Medtech news over the Christmas period
The medical device arena has been understandably quiet over the past few weeks, but it has not frozen up completely. The new year often prompts resolutions to slim down, and Quest Diagnostics has shed a few pounds – and gained a few dollars – by selling off its saliva diagnostics wing, OralDNA Labs.
And, perhaps appropriately for the party season, the two significant US device approvals both concerned diagnostics for sexually transmitted infections, one developed by Cepheid and the other from Chembio.
Quest Diagnostics’s divestiture of OralDNA Labs is intended to permit the Madison, New Jersey company to focus on core diagnostic information services for physicians and hospitals, and follows initiatives to save money it put in place in November. Quest controls around 9% of the $72bn US diagnostic lab market, according to AJ Rice, an analyst at UBS.
The buyer is Access Genetics, a clinical laboratory that has provided OralDNA-based testing services since 2008. OralDNA's tests are currently run from labs in Brentwood, Tennessee, but will be moved Access’s CLIA-certified lab in Eden Prairie, Minnesota. Terms of the deal were not disclosed.
AorTech is also looking to cut the flab, and is in talks to sell its medical polymers business. The unit initially went on sale earlier this year but failed to drum up interest as it was low on cash. This has been remedied through the resolution of a legal tussle with St Jude Medical that saw a $3.4m payout come AorTech’s way on Christmas Eve.
The two companies had had a dispute over the supply and manufacture of Elast-Eon, a biomaterial used in the manufacture of heart valves. St Jude now has an exclusive, perpetual, non-royalty-bearing licence to Elast-Eon for use in pacemaker leads. AorTech will gain a further $500,000 at the end of March 2013, and St Jude will buy AorTech’s factory for $250,000.
Sunnyvale, California-based Cepheid gained 510(k) clearance for Xpert CT/NG, a molecular diagnostic for the detection and differentiation of Chlamydia trachomatis (CT) and Neisseria gonorrhoeae (NG). The test enables same-day patient consultation and treatment for the first time, and should find a ready market: chlamydia and gonorrhoea are the two most common sexually transmitted bacterial infections in the US. Cepheid’s share price jumped 6% on the news, reaching $34.60, but settled down to close at $33.04.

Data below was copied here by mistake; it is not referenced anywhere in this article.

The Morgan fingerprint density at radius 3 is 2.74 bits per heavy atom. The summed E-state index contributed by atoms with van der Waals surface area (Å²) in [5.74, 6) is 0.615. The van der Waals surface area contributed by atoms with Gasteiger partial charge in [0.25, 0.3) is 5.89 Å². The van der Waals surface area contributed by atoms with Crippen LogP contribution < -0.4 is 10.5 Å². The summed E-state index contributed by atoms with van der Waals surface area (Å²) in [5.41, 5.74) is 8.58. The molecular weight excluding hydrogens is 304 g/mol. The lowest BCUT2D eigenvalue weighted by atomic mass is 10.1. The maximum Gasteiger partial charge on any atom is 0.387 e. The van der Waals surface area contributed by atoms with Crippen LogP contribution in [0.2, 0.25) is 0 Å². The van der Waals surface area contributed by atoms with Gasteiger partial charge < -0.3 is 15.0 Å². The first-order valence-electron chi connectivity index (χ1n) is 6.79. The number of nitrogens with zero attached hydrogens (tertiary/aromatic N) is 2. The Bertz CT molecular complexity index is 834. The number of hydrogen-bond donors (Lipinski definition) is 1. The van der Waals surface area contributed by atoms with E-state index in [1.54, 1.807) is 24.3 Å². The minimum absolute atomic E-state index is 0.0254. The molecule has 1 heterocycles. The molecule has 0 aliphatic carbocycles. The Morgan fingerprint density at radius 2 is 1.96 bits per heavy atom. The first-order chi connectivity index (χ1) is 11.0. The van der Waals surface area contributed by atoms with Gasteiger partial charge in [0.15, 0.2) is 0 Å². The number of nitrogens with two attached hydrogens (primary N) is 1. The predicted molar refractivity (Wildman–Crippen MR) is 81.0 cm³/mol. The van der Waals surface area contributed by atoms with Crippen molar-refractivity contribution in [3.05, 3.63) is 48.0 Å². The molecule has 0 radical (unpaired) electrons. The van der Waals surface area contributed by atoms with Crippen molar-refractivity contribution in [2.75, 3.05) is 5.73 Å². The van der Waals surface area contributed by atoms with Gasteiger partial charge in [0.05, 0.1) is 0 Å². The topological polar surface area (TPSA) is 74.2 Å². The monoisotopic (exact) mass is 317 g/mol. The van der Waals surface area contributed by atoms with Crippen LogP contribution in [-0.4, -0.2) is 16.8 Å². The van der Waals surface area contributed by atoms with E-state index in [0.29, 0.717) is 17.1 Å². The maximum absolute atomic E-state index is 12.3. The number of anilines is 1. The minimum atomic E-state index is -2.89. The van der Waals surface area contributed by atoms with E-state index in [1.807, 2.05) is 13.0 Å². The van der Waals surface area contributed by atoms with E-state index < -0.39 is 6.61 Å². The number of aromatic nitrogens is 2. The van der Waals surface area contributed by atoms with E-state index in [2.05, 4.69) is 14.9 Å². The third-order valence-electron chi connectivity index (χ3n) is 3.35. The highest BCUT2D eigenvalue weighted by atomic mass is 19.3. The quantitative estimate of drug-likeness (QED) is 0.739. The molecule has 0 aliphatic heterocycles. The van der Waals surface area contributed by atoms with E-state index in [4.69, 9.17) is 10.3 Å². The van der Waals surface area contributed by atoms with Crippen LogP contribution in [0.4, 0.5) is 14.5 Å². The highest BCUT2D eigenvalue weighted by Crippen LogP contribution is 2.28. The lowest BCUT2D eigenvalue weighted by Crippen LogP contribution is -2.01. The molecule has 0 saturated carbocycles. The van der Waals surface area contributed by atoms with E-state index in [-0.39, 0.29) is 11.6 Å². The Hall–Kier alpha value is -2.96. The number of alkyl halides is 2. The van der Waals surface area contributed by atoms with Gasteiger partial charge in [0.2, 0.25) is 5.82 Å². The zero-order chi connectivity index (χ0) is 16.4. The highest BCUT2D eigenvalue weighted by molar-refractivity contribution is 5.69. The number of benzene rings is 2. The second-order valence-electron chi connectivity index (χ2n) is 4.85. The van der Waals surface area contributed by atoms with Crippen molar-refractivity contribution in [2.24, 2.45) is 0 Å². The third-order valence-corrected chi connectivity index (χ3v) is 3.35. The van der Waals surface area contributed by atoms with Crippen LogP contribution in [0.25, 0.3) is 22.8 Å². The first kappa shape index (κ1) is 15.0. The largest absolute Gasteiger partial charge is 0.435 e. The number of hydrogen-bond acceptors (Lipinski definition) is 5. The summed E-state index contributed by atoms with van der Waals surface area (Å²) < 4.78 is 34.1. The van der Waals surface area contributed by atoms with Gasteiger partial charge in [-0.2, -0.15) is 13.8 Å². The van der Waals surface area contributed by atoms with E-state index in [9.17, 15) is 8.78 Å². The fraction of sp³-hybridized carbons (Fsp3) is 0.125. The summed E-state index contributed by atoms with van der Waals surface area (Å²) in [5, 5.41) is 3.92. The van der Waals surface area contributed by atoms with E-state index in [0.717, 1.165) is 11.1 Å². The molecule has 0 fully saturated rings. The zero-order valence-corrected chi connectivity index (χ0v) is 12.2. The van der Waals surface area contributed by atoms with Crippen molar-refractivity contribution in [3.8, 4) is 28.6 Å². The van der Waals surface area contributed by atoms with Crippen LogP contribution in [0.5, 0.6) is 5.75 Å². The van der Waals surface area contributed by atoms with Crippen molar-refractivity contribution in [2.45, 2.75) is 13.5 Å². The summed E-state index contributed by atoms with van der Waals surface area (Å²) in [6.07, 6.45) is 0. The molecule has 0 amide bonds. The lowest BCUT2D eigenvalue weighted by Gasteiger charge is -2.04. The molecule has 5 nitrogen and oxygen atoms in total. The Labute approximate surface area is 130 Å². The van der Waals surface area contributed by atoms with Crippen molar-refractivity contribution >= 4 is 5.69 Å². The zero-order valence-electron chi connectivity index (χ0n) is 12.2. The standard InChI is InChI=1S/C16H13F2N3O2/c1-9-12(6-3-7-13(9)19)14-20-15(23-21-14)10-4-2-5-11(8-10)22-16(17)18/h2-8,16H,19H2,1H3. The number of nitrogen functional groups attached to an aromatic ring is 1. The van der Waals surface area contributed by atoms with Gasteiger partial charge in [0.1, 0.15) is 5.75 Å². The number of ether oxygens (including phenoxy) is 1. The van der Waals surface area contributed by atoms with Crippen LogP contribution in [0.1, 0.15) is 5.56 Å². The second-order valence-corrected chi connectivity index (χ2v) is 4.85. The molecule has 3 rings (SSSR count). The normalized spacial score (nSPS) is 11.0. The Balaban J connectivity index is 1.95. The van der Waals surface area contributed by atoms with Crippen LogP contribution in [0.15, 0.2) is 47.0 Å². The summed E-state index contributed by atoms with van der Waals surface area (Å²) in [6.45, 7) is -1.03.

Even more important is the premarket approval of a point-of-care HIV test developed by Chembio Diagnostics. The Dual Path Platform HIV 1/2 assay can be used with oral fluid or blood samples, and beats current lateral flow HIV test technologies on accuracy, Chembio says. The test gives results in just 15 minutes.
The market is expected to grow significantly after the US Preventive Services Task Force recommended insurance reimbursement for routine HIV testing. Chembio, whose share price increased by 25% on the approval, is now seeking CLIA-waived status for the test, and intends to launch it during the second half of 2013.
The recall of Medtronic’s SynchroMed II stall-prone drug pump was designated Class I – the most serious kind – by the FDA. The pumps were recalled in November after worrying failure rates were seen when they were used to deliver certain drugs. The overall failure rate of SynchroMed II at 78 months post-implant is 2.4% when used to dispense approved drugs, and 7.0% when used to dispense unapproved drugs, the FDA said.
The pumps had already been the subject of a Class I recall in January 2011, as they had been found to inject drugs into the patient’s subcutaneous tissue.